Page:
MTurk was launched publicly on November 2, 2005. Following its launch, the Mechanical Turk user base grew quickly. In early- to mid-November 2005, there were tens of thousands of jobs, all of them uploaded to the system by Amazon itself for some of its internal tasks that required human intelligence. Most of these were related to music CD items. HIT types have expanded to include transcribing, rating, image tagging, surveys, and writing.

In March 2007, there were reportedly more than 100,000 workers in over 100 countries.[5] This increased to over 500,000 workers from over 190 countries in January 2011.[11] In the same year, Techlist published an interactive map pinpointing the locations of 50,000 of their MTurk workers around the world.[12]

Description

Users

A user of Mechanical Turk can be either a "Worker" (employee) or a "Requester" (employer).

Employees have access to a control panel that displays three tabs: total earnings, the state of the HIT and the total HIT.

  • Total earnings: displays the total earnings that a worker has received from the realization of human intelligence tasks, the gains made by bonus and the sum of these two.
  • State of the HIT: displays a list of daily activities and the daily income, along with the number of visits that were submitted, approved, rejected or waiting for that day.
  • Total HIT: displays information about HIT which have been accepted or are in process (including the percentage of successes that occurred, returned or abandoned and the percentage of jobs that were approved, rejected or pending those presented).

Employers (companies or independent developers that need jobs performed) can use the Amazon Mechanical Turk API to programmatically integrate the results of that work directly into their business processes and systems. When employers set up their job, they must specify

  • how much are they paying for each HIT accomplished,
  • how many workers they want to work on each HIT,
  • maximum time a worker has to work on a single task,
  • how much time the workers have to complete the work,

as well as the specific details about the job they want to be completed.

Other aspects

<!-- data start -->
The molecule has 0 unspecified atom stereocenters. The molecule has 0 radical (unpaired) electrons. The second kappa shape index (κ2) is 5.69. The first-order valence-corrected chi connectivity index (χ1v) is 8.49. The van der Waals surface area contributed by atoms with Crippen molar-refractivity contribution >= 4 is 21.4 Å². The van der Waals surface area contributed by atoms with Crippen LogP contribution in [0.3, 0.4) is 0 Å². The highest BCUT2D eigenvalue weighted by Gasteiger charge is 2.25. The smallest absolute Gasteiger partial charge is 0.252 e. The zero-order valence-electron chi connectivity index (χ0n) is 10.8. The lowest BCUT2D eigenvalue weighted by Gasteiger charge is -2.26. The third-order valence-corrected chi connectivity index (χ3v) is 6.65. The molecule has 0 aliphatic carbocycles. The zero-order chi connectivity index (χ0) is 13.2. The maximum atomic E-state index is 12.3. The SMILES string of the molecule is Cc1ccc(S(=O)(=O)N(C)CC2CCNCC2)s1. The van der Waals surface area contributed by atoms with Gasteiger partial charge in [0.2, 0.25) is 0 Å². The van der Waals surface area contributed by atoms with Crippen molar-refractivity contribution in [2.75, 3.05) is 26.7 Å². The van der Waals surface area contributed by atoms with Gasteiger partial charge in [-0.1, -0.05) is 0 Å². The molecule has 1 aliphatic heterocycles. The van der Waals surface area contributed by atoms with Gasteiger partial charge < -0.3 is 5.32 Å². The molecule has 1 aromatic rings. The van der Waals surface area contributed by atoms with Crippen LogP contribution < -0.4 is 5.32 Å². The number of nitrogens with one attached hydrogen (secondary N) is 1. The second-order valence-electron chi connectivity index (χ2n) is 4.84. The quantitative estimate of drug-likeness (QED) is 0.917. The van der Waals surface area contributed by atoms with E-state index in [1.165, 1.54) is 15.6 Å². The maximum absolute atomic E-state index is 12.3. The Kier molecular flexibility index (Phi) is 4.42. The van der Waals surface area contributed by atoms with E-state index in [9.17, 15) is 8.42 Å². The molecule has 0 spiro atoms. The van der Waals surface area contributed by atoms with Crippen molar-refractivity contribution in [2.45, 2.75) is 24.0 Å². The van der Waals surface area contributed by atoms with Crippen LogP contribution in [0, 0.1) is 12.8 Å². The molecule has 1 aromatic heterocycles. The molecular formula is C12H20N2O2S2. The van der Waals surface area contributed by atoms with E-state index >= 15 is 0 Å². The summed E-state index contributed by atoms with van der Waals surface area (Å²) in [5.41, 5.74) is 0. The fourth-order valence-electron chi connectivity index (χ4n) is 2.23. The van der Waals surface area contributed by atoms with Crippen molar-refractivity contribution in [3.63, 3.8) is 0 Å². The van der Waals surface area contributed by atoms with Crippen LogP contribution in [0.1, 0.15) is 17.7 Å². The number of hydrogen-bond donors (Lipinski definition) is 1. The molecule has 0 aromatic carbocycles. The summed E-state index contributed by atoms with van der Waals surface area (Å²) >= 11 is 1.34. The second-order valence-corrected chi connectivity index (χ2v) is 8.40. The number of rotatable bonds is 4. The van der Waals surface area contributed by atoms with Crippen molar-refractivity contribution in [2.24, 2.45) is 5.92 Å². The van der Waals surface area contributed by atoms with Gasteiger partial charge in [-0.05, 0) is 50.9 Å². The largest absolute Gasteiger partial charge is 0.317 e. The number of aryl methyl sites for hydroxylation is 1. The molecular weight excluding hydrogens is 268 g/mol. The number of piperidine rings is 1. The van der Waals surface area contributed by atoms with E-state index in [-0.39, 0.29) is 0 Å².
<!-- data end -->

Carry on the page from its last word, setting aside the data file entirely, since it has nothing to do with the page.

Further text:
Personnel on demand

Amazon Mechanical Turk provides access to a crowd-sourced market of workers that can help to complete work on an as-needed basis. For work that does not require significant task-specific training, this can contrast with the traditional costs of hiring and management of temporary staff. For users, it also allows them to find ways to contribute to a variety of different possible tasks.

Quality management

Amazon Mechanical Turk allows more than one user to send a response to the same HIT. When a specific number of users give the same answer, the HIT is automatically approved. The payments are made only to those that are considered successful. If the result is not adequate, the job is rejected and the Requester is not required to pay.

Price determination

Users are free to work on tasks that they find most interesting, those they like to complete or the best paid. Requesters are allowed to define the payments based on the desired balance of performance and cost-efficiency. Payments are made in cooperation with Amazon Payments.

User qualification

Amazon Mechanical Turk allows for qualifying users before they work in their tasks using rapid tests. The qualifications can be a series of questions, performing tasks or request users to have historically responded to a minimum percentage of their HIT sent correctly.

Uses

Applications

Missing persons searches

Since 2007, the service has been used to search for prominent missing individuals. It was first suggested during the search for James Kim, but his body was found before any technical progress was made. That summer, computer scientist Jim Gray disappeared on his yacht and Amazon's Werner Vogels, a personal friend, made arrangements for DigitalGlobe, which provides satellite data for Google Maps and Google Earth, to put recent photography of the Farallon Islands on Mechanical Turk. A front-page story on Digg attracted 12,000 searchers who worked with imaging professionals on the same data. The search was unsuccessful.[13]

In September 2007, a similar arrangement was repeated in the search for aviator Steve Fossett. Satellite data was divided into 85 squared meter sections, and Mechanical Turk users were asked to flag images with "foreign objects" that might be a crash site or other evidence that should be examined more closely.[14] This search was also unsuccessful, partly due to the limited search area. The satellite imagery was mostly within a 50-mile radius.[15] The crash site was eventually found by hikers about a year later, 65 miles away.[16]